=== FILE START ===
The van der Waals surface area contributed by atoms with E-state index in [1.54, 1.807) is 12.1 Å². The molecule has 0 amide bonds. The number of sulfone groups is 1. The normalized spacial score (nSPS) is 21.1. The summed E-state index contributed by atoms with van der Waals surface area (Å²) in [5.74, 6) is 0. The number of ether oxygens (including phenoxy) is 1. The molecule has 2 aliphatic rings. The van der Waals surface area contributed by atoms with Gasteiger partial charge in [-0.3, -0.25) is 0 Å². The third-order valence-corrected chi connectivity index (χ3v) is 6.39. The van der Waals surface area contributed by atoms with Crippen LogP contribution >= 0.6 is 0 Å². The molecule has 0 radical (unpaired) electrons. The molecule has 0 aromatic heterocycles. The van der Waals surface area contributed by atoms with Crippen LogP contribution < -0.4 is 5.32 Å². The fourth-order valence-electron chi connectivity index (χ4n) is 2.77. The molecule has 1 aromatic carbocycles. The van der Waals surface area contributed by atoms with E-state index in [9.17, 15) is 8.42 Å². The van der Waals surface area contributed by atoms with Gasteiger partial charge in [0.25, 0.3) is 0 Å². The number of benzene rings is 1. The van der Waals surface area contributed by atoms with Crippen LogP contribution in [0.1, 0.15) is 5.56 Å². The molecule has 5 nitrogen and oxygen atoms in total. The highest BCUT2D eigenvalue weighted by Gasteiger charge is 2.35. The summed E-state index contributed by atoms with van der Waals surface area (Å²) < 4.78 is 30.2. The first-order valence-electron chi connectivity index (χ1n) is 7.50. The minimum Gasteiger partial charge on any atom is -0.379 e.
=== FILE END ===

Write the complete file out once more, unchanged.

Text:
The van der Waals surface area contributed by atoms with E-state index in [1.54, 1.807) is 12.1 Å². The molecule has 0 amide bonds. The number of sulfone groups is 1. The normalized spacial score (nSPS) is 21.1. The summed E-state index contributed by atoms with van der Waals surface area (Å²) in [5.74, 6) is 0. The number of ether oxygens (including phenoxy) is 1. The molecule has 2 aliphatic rings. The van der Waals surface area contributed by atoms with Gasteiger partial charge in [-0.3, -0.25) is 0 Å². The third-order valence-corrected chi connectivity index (χ3v) is 6.39. The van der Waals surface area contributed by atoms with Crippen LogP contribution >= 0.6 is 0 Å². The molecule has 0 radical (unpaired) electrons. The molecule has 0 aromatic heterocycles. The van der Waals surface area contributed by atoms with Crippen LogP contribution < -0.4 is 5.32 Å². The fourth-order valence-electron chi connectivity index (χ4n) is 2.77. The molecule has 1 aromatic carbocycles. The van der Waals surface area contributed by atoms with E-state index in [9.17, 15) is 8.42 Å². The van der Waals surface area contributed by atoms with Gasteiger partial charge in [0.25, 0.3) is 0 Å². The number of benzene rings is 1. The van der Waals surface area contributed by atoms with Crippen LogP contribution in [0.1, 0.15) is 5.56 Å². The molecule has 5 nitrogen and oxygen atoms in total. The highest BCUT2D eigenvalue weighted by Gasteiger charge is 2.35. The summed E-state index contributed by atoms with van der Waals surface area (Å²) < 4.78 is 30.2. The first-order valence-electron chi connectivity index (χ1n) is 7.50. The minimum Gasteiger partial charge on any atom is -0.379 e.